An I/O shield from an EVGA motherboard.
Generally speaking, I/O shields are not interchangeable between different motherboards. The only things standard about them are their overall dimensions, roughly 1.75 by 6.5 inches, which ensure that they'll fit in any PC case.
Many higher-end CPU coolers require a backing plate or other mounting hardware (such as some kind of pass-through bolt) that you install from underneath your motherboard. If your PC is already built and you want to swap CPU coolers (or get at the CPU for an upgrade), you may need access to the underside of the motherboard to get the CPU cooler on or off.
Closeup of the CPU cutaway on an NZXT case.
Removing a motherboard, of course, is usually a major task, given all the wiring and screws. With a CPU-cooler cutaway in the motherboard tray, you can swap CPU coolers and access the CPU without removing the motherboard. Most modern aftermarket cases, even cheap ones, have such a cutaway these days, but it's definitely a feature worth looking for.
In many chassis, the motherboard "tray"—the area on which a motherboard mounts—is simply the bottom of the chassis. It's usually patterned with holes for the motherboard standoffs, if the standoffs are not preinstalled.
A removable motherboard tray (with motherboard mounted) from a Lian-Li server chassis.
The term "tray" comes from a time when a premium feature in a PC case was actually a removable motherboard tray—a "second bottom," as it were, in the case that you could remove from the case altogether to mount and wire up the motherboard outside the chassis. Such trays aren't quite extinct, but they are far less common these days.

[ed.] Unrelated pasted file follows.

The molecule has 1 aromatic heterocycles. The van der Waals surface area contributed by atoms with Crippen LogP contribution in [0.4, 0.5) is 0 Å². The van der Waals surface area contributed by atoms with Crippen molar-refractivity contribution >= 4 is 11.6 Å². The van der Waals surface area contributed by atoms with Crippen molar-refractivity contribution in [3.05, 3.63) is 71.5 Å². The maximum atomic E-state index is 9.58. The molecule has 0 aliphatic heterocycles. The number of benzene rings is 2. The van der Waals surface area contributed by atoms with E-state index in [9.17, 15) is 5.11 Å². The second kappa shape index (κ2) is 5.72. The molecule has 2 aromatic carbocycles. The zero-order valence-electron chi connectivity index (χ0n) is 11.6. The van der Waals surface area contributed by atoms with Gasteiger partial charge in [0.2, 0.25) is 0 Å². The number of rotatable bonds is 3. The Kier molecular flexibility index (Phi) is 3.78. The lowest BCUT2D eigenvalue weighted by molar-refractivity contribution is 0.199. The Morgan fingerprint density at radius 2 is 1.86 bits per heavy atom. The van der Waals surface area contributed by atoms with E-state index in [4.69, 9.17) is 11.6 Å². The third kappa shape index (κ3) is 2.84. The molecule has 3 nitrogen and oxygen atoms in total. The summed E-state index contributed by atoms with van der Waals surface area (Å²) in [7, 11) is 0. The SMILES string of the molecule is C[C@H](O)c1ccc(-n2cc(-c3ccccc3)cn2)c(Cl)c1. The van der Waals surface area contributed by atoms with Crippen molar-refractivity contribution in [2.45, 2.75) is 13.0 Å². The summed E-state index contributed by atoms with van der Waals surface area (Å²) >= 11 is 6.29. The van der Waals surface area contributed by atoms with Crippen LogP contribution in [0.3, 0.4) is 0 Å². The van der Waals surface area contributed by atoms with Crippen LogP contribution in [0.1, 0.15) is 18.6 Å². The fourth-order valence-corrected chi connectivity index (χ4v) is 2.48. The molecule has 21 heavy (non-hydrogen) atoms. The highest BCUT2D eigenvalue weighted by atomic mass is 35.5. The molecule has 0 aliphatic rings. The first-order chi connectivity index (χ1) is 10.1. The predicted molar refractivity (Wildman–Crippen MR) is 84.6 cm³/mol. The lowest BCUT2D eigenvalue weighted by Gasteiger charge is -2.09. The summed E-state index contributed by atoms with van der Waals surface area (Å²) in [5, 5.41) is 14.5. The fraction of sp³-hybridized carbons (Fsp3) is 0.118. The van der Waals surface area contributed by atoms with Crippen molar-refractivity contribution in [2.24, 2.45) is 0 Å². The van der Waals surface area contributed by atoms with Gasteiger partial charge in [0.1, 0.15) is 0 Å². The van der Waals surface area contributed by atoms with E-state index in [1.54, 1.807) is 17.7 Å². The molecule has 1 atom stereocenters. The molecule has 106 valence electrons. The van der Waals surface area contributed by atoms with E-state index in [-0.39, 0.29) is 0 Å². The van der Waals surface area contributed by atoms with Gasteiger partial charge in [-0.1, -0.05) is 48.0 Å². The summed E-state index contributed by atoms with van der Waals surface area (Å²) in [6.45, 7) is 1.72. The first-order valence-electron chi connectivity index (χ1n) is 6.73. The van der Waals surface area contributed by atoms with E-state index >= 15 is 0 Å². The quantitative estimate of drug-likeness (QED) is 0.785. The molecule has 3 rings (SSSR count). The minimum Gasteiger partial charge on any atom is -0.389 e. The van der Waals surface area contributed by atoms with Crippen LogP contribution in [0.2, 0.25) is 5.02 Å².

These are brass bits with a hexagonal top that usually come in a small bag with your PC case. You twist these into pre-drilled holes in the motherboard tray. You then screw your motherboard down on top of the standoffs, which act as "spacers" and keep the motherboard from touching the bottom of the case. (Thus, the name.)
The brass bits.
A PC chassis usually has notations next to the holes in the tray, pressed into the metal, that tell you which holes require a standoff for a given form factor of motherboard (ATX, MicroATX, and so on) that you might be installing. Some cases have the standoffs pre-installed, and a few have them molded or machined into the case bottom, but the norm is a baggie of these that you install yourself. An ordinary 5mm metric socket, if you own a socket set, can help you install these securely.